Posted by: Joe English | April 3, 2012

Commentary — True Inspiration

running-advice-bugI’m tired right now. Tired because I went on a damn long run today thanks to Micah True. And I’m thankful for that.

For those of you that don’t recognize the name, Micah True was an ultra-endurance runner of almost legendary stature. He became so largely after being prominently featured in the best selling book Born To Run. If you’ve read the book, which you likely have, he is the person in the book nick-named the Cabllo Blanco — the Western runner who had moved to live and run among the Tarahumara tribe of Mexico. Micah died this past week while out on a run. In the wake of his death, many people have reflected on his influence in getting a new breed of people interested in running. Some have suggested that we runners leave our watches behind and just go out for a long run in his honor.

Muddy Legs -- Thanks Micah

Today was one of those days when I was waffling about running outdoors or sticking to the treadmill. A steady rain was falling outside, but alas it is Spring in Portland, so the weather is warm enough to brave the rain. I had forgotten to charge my GPS unit, but I took one look at the treadmills and decided that I needed to get outside today. I headed for a trail that I run only occasionally and I started to reflect on what Micah and Born To Run had meant to me.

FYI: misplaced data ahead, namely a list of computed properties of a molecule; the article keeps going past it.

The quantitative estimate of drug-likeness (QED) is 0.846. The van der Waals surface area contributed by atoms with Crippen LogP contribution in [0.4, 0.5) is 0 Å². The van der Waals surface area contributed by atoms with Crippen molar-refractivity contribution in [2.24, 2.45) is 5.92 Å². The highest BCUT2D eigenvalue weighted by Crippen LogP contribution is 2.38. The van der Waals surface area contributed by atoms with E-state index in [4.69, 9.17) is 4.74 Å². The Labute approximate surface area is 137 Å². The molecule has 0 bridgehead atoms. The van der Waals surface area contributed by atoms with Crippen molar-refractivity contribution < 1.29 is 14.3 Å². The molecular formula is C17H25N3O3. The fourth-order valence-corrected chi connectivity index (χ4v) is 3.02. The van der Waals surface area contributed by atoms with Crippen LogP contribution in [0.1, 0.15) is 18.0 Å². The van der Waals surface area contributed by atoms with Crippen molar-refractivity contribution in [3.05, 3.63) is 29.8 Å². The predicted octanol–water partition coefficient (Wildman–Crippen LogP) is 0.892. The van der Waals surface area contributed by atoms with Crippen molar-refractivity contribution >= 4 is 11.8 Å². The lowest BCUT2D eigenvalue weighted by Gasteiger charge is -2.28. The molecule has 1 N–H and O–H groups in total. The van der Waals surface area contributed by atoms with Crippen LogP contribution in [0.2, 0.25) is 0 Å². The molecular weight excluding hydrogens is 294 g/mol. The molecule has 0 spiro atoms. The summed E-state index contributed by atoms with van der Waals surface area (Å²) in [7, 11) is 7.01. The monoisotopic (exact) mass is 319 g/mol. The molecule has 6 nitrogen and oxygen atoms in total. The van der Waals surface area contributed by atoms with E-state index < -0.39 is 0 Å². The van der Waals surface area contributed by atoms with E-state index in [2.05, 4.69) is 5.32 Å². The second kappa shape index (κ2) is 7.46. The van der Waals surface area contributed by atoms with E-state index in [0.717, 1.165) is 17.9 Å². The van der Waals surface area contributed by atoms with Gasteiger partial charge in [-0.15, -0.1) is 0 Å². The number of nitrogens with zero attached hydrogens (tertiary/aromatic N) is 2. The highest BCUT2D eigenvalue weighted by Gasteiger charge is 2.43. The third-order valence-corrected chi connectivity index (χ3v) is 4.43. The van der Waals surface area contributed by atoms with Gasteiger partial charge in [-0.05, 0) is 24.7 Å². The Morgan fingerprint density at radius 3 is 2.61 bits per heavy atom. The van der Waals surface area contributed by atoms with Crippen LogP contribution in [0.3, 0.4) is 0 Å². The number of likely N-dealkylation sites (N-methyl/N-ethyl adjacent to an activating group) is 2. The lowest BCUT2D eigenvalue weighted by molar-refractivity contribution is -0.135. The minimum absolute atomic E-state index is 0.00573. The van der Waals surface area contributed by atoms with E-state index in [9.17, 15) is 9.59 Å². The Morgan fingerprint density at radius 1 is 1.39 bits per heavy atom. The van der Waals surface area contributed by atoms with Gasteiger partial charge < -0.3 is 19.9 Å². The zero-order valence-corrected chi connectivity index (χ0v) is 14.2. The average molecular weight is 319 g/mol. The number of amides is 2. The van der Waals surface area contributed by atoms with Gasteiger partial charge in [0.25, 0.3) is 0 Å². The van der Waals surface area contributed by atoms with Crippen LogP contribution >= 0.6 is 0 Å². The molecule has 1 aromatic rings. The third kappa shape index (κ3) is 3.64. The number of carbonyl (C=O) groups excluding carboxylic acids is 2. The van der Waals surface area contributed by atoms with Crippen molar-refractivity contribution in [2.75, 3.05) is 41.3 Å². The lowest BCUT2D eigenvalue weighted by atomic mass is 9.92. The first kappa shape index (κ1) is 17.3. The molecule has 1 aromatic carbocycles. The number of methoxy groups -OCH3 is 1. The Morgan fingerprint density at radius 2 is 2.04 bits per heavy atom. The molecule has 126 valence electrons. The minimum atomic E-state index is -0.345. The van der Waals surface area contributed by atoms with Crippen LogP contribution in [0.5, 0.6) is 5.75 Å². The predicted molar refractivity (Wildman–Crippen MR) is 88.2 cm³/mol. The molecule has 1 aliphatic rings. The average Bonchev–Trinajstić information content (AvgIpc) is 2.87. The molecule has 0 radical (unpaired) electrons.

This trail leads into the woods, down into a low valley where it crosses a creek. The crossing at this point is a series of foot-bridges set above a marshy area. As I ran trail thinking about what I wanted to write about Micah I came to the crossing and the bridges were completely submerged in water. A broad smile leapt across my face. Micah must have wanted me to go another way I thought to myself.

I headed back up the trail, still grinning, and then descended another trail toward the creek. This time the trail wasn’t submerged, but about 50 yards farther along the trail a huge puddle covered it from side-to-side and beyond. I stopped and took a look. There was no way that I could jump it. Even at my best, I would need to take two or three steps in the calf-deep water. I laughed out loud as I stood there. ‘You want me to go through, don’t you?’ I said aloud.

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